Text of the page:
Cheap Seats

Setting: A backyard in western Maine on what some might consider a bleak spring day, e.g. a snowy April 8th.

(Cock-eyed bird feeders indicative of ground thawing—really)

Act I, Scene i: I must wonder when “In there stepped a stately Raven of the saintly days of yore.” This one, however, marched on, soon to leave, not once uttering, “Nevermore.”

Act II, Scene i: (enter stage left), And then said one Junco to another, “Junco, Junco, wherefore art thou Junco?” (exit center stage only when sliding snow falls from the roof and lands on the ground with a smack, thus startling all)

Act II, Scene ii: (enter stage right) Where there’s a Junco these days, so is there a Song Sparrow, its conical beak ever ready to crack open a seed. (exit stage left after chasing the Juncos around)

Act II, Scene iii: (enter stage left, right and center) Not to be left out of the gang, Black-capped Chickadees flew in and out at a much quicker pace, grasping a seed and taking it to a Lilac branch to break it open. (exit stage left and then fly in and out, over and over again.)

Act II, Scene iiii: (enter stage right) Making noise as he arrived, a Downy Woodpecker showed off his preference for suet over seed. (exit stage left, with undulating flight)

Intermission: All goes silent as the lights go up in the theatre and in flies a Barred Owl. (finally)

As often happens during Intermission, the owl looked about at the offering of treats. 

He checked the cupcakes and cookies on sale to the left. 

And then he turned his focus to the right, where the drinks were on tap. 

He even checked out the items below his feet, hoping upon hope to find a morsel to his liking.

Despite all the choices, or maybe because of them, he had to stretch out one leg . . . 

and scratch an itch. 

Eventually he changed his orientation to take a better look at the entire spread of food. 

But still, he couldn’t make up his mind and so he looked some more. 

And swiveled his neck around. 

By the time intermission ended, he hadn’t made up his mind and so he moved off without munching any of the specialty items. 

Act III Scene i: (enter stage left, right, and center) The large flock of Juncos flew in, flew out, and flew in again. (exit the same way came in, dispersing in every direction)

Act III, Scene ii: (enter stage left) From the shrubs we hear the song first and then Mr. Cardinal flies to the Lilac. (quickly exit stage right)

Act III, Scene iii: (enter stage left) Mrs. Cardinal arrives only after her guy has flown off. She shows her determination to dine on some morsels of corn.

Act III, Scene iv: (stay on stage, move to the right, then turn sharp left) Showing her determination, she lets nothing stop her. 

Act III, Scene v: (center stage) With a kernel of corn in her beak, she shows off her success. (exit stage right as she searches for her Mr.)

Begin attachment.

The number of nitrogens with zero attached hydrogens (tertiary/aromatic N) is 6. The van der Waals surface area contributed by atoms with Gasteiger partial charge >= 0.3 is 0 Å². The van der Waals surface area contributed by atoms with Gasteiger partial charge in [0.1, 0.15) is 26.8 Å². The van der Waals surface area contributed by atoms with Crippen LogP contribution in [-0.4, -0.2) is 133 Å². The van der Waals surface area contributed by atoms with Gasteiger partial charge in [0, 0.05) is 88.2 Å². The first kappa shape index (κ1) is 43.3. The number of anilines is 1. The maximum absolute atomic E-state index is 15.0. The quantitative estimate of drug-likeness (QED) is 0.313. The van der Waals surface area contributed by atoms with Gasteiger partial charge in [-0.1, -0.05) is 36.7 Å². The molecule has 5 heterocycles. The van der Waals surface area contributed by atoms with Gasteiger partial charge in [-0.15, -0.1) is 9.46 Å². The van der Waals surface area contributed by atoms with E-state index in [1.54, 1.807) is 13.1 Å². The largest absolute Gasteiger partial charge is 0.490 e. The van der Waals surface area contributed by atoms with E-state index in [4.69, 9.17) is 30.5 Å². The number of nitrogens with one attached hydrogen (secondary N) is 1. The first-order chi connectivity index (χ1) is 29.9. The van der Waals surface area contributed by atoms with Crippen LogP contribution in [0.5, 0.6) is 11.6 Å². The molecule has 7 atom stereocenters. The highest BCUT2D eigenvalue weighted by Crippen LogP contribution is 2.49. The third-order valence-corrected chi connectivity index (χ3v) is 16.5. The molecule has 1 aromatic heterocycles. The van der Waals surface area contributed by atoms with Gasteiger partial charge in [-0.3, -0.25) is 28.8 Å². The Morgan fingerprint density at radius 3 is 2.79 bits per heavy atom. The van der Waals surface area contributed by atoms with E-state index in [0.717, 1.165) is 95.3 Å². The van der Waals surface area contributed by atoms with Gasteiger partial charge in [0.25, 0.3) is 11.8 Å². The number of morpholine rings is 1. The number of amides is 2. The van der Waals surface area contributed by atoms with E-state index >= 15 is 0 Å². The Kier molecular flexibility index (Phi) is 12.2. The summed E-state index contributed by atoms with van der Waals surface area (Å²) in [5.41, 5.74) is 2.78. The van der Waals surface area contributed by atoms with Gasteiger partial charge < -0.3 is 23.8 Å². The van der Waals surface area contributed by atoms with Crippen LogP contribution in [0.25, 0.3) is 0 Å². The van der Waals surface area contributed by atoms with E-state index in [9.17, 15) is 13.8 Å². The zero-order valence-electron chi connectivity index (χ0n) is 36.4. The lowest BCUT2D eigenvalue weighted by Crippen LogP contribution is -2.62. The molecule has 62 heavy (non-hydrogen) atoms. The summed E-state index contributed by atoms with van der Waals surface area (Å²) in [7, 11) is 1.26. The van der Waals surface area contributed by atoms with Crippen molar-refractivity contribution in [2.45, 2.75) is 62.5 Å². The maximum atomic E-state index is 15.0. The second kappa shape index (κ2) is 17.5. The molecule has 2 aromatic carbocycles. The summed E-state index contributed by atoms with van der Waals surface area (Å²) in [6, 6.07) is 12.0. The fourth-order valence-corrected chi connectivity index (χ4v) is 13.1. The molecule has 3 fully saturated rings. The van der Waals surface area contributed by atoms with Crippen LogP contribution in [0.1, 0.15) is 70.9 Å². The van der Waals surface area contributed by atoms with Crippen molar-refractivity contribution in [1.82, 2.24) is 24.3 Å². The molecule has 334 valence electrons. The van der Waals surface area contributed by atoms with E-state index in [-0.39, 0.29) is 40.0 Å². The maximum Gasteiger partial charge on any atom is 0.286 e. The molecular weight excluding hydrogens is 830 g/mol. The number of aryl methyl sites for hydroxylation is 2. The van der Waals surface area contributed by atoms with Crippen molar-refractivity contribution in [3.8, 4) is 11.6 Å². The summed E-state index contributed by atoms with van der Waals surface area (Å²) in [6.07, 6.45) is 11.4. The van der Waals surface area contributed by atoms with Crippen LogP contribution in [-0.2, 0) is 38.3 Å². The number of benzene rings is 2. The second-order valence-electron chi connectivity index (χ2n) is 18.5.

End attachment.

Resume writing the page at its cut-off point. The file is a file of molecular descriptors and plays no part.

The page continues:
Act IV, Scene i: (enter stage left, right and center) A repeat performance of the Juncos and Song Sparrows (exit every which way when the snow once again flies off the roof)

Act V, Scene i: (enter stage right) With its own flash of color an American Robin pays a brief visit to the stage (exit stage left)

Act V, Scene ii: (enter stage left) With its breast not quite as vibrant, a Red-breasted Nuthatch ponders the possibilities. 

Act V, Scene iii: (center stage) And a decision was made, a morsel of suet consumed. (exit stage right)

Act V, Scene iv: (enter stage right) Waiting until almost the end of the performance, a pair of Tufted Titmice flew in, grabbed a quick bite, and flew off again in the direction from whence they’d come. (exit stage right)

Act VI, Scene i: (enter stage right) Outlasting his Junco relatives, the Song Sparrow continued to eat . . .

Act VI, Scene ii: (center stage) and eat evermore, whether a caged bird or not. (exit stage right)

Act VII, Scene i: (enter stage right) And then a Hermit Thrush sat upon the Quaking Aspen sapling to mark the final act.

Act VII, Scene ii: (center stage) Its upturned bill will soon provide us with the most beautiful, yet hauntingly exquisite song; clear, musical phrases will blend brilliantly as ethereal, harmonious tones. Spring really has arrived in western Maine. (exit stage left)

Grand Finale: (center stage) Spring arrives in its own rendition each year. And the Barred Owl watches.

We watched as well, thankful for the cheap seats that turned out to be the best seats.

Seeing Red

I wander through the same woods on a regular basis, sometimes following old logging roads and other times bushwhacking through the understory–a mix of young conifers and hardwoods that are slowly reclaiming their territory. Always, there are water holes to avoid as this is a damp area, so damp that in another month I probably will have to curb some of my wandering habits because it will become difficult to navigate.

h-maleberry-buds